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King America settles with county over fish kill

POSTED: January 16, 2014 8:17 p.m.

Effingham County now has in its hands a $30,000 check, the result of its settlement with King America Finishing.


Oliver Maner, the Savannah law firm contracted to finalize the settlement with the Screven County textiles plant believed to be the cause of a May 2011 widespread fish kill on the Ogeechee River, disbursed the check Nov. 20.


The county claimed it suffered damage from the plant’s regulated discharge and asserted several claims against the plant under the Georgia Water Quality Control Act.


Commissioners agreed in October to retain the firm of Oliver Maner to engage King America Finishing about a possible settlement. Though much of the land along the Ogeechee affected by the fish kill — traced to a bacteria called columnaris that wiped out 38,000 fish in the river — is privately owned, the county owns Steel Bridge Landing off Highway 119, just across the water from Bulloch County.


The effects of the fish kill were seen just downstream from the plant’s discharge pipe into the Ogeechee. No fish that died as a result of columnaris were discovered upstream of the pipe. The fish kill affected 70 miles of river.


According to the settlement, signed by county commission Chairman Wendall Kessler, King America Finishing’s Michael Beasley and George Renaldi Jr., the sides agreed that the settlement was not an admission of guilt or liability. The settlement agreement was dated Oct. 22, 2013.


“In the interest of avoiding the time, expense and effort devoted to outcome-uncertain litigation, all parties have agreed that the best way to resolve this dispute is through an out-of-court settlement,” attorneys at Oliver Maner said.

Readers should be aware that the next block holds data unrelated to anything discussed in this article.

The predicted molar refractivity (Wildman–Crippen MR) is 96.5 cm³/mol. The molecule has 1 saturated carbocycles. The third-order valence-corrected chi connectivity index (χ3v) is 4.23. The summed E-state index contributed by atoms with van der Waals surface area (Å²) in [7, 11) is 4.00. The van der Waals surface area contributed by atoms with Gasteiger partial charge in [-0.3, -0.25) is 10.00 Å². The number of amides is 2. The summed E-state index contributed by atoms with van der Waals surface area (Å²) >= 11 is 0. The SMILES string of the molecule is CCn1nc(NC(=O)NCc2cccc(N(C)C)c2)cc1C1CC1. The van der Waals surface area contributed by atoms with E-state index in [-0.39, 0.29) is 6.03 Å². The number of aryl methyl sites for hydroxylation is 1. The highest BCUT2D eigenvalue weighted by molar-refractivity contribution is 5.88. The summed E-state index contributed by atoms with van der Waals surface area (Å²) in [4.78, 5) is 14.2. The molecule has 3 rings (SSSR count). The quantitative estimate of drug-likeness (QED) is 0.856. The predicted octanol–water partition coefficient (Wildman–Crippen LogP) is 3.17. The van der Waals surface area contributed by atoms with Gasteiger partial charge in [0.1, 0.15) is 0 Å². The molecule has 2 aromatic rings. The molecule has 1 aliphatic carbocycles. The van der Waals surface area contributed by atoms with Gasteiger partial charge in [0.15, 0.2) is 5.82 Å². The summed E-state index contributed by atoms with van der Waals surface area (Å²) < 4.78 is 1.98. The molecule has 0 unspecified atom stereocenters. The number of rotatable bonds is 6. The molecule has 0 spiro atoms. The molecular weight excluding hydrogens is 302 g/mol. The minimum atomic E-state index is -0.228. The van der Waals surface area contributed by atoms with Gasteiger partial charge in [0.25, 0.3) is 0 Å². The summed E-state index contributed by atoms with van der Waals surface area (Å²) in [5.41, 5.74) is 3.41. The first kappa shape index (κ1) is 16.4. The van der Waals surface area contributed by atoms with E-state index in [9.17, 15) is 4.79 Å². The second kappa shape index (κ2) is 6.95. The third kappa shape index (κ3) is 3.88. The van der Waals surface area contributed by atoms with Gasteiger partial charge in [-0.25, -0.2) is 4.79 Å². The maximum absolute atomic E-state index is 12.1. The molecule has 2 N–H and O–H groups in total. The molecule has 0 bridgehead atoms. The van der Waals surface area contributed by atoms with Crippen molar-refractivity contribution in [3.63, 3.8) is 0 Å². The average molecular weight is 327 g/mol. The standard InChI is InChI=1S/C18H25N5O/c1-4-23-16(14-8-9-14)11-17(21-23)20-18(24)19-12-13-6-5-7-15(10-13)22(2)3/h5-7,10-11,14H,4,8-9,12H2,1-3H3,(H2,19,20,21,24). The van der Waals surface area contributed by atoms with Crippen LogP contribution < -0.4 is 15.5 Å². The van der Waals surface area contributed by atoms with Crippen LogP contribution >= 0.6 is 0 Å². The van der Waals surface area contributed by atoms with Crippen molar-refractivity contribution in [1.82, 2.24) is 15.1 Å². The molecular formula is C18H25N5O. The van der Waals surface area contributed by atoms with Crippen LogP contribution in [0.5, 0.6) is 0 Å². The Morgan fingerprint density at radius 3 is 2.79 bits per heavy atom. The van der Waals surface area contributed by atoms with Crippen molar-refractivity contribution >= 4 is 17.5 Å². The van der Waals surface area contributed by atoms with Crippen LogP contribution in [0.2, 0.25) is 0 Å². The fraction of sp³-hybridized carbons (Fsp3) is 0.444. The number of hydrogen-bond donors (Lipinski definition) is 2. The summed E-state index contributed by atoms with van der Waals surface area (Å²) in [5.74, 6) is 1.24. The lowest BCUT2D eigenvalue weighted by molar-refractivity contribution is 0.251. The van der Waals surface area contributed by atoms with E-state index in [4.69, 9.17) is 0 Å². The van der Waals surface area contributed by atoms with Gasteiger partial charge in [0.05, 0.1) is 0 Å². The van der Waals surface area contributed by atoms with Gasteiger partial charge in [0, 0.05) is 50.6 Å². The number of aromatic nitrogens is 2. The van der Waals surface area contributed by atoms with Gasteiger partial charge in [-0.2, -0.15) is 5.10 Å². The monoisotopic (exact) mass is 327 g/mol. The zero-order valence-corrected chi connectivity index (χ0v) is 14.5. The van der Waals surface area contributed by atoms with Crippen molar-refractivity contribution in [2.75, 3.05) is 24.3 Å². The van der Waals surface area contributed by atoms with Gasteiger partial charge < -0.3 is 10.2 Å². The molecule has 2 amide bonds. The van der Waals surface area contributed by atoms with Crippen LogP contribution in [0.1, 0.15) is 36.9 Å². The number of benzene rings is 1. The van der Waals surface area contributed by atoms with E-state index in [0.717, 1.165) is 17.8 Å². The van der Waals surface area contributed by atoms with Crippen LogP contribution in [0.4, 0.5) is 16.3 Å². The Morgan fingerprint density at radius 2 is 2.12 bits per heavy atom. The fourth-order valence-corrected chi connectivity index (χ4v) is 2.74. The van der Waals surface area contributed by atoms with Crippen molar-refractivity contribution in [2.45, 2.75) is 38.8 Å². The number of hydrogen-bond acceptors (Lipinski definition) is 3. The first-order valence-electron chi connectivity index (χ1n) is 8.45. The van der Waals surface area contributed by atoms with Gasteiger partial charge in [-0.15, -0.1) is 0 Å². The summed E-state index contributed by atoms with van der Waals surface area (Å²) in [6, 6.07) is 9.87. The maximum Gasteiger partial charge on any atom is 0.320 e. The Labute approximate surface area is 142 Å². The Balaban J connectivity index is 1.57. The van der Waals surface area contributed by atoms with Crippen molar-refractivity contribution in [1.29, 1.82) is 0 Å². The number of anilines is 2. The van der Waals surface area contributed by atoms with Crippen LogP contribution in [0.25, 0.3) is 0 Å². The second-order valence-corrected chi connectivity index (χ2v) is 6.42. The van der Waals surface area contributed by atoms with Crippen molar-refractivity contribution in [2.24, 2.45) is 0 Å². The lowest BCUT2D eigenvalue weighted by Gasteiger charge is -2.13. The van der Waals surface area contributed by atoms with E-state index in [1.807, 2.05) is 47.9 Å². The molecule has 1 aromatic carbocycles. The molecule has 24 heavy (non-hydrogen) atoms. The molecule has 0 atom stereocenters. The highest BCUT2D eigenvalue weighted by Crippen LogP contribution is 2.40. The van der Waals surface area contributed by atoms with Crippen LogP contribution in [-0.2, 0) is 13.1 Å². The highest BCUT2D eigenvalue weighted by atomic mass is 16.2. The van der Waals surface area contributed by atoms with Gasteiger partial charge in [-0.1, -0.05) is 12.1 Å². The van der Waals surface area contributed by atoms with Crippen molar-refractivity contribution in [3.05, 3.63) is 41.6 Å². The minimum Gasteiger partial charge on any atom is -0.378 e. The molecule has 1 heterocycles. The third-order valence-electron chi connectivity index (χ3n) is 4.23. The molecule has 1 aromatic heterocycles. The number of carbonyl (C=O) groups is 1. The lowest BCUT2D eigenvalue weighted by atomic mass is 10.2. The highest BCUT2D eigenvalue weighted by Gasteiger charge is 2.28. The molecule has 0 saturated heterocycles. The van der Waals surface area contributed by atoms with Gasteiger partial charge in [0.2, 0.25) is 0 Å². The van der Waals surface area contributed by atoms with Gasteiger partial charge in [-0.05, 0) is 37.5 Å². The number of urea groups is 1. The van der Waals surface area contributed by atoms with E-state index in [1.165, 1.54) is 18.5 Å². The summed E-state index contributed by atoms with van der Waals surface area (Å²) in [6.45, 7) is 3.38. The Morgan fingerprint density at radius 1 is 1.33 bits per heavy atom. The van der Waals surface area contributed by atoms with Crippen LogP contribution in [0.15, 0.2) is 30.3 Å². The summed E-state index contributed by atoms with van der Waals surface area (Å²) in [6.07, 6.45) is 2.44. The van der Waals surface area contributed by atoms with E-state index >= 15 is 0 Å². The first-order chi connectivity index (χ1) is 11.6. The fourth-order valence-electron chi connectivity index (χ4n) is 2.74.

Paul Threlkeld, attorney at Oliver Maner, said the county and the company would not have further comment on the settlement.


More than 60 civil lawsuits were filed against the company in the wake of the fish kill. Many of those have been resolved, but those individual settlements have been not disclosed.


King America Finishing was granted a new discharge permit in November, and the company agreed to make a $2.5 million contribution to the Ogeechee Riverkeeper, a watchdog organization that has been critical of the permit process and the company’s discharge. The company also will install $500,000 worth of new equipment for its wastewater treatment and a $2.5 million filtration system.


King America also will pay for independent testing and analysis of its discharge and it also will pay $1.3 million in supplemental environmental projects along the river.


The EPD discovered the company was operating a fire-retardant process line that previously was unknown to the regulatory agency.


The county and King America Finishing also agreed the settlement would fall under open records requests. The total settlement was for $49,000, with Oliver Maner receiving a 33 percent attorney’s fee.


Westex, King America Finishing’s parent company, sent the check to Oliver Maner on Nov. 8, 2013.

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